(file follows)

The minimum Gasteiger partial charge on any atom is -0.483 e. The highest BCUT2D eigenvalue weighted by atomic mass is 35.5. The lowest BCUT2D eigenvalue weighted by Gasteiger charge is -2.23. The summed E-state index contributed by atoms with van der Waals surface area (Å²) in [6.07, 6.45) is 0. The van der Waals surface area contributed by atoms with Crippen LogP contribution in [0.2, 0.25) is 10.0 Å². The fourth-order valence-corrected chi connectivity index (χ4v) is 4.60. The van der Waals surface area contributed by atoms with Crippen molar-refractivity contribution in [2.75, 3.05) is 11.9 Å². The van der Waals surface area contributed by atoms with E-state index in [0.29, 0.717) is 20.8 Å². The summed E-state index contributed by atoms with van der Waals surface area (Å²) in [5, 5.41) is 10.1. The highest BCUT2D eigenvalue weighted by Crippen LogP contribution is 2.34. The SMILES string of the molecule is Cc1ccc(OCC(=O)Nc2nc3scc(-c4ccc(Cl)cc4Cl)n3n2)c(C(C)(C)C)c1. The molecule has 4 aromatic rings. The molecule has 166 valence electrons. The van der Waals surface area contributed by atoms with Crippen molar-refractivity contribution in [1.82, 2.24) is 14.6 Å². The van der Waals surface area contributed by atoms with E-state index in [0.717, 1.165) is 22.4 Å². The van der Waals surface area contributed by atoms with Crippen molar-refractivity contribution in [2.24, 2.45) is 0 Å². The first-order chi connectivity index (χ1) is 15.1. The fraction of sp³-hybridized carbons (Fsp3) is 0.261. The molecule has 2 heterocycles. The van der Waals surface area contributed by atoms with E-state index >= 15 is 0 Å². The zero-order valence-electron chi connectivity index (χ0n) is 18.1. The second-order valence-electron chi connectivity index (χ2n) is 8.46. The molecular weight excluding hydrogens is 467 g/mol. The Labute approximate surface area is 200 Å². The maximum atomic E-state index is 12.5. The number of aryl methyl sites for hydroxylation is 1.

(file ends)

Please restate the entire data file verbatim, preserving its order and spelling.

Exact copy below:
The minimum Gasteiger partial charge on any atom is -0.483 e. The highest BCUT2D eigenvalue weighted by atomic mass is 35.5. The lowest BCUT2D eigenvalue weighted by Gasteiger charge is -2.23. The summed E-state index contributed by atoms with van der Waals surface area (Å²) in [6.07, 6.45) is 0. The van der Waals surface area contributed by atoms with Crippen LogP contribution in [0.2, 0.25) is 10.0 Å². The fourth-order valence-corrected chi connectivity index (χ4v) is 4.60. The van der Waals surface area contributed by atoms with Crippen molar-refractivity contribution in [2.75, 3.05) is 11.9 Å². The van der Waals surface area contributed by atoms with E-state index in [0.29, 0.717) is 20.8 Å². The summed E-state index contributed by atoms with van der Waals surface area (Å²) in [5, 5.41) is 10.1. The highest BCUT2D eigenvalue weighted by Crippen LogP contribution is 2.34. The SMILES string of the molecule is Cc1ccc(OCC(=O)Nc2nc3scc(-c4ccc(Cl)cc4Cl)n3n2)c(C(C)(C)C)c1. The molecule has 4 aromatic rings. The molecule has 166 valence electrons. The van der Waals surface area contributed by atoms with Crippen molar-refractivity contribution in [1.82, 2.24) is 14.6 Å². The van der Waals surface area contributed by atoms with E-state index in [0.717, 1.165) is 22.4 Å². The van der Waals surface area contributed by atoms with Crippen molar-refractivity contribution in [2.24, 2.45) is 0 Å². The first-order chi connectivity index (χ1) is 15.1. The fraction of sp³-hybridized carbons (Fsp3) is 0.261. The molecule has 2 heterocycles. The van der Waals surface area contributed by atoms with E-state index >= 15 is 0 Å². The zero-order valence-electron chi connectivity index (χ0n) is 18.1. The second-order valence-electron chi connectivity index (χ2n) is 8.46. The molecular weight excluding hydrogens is 467 g/mol. The Labute approximate surface area is 200 Å². The maximum atomic E-state index is 12.5. The number of aryl methyl sites for hydroxylation is 1.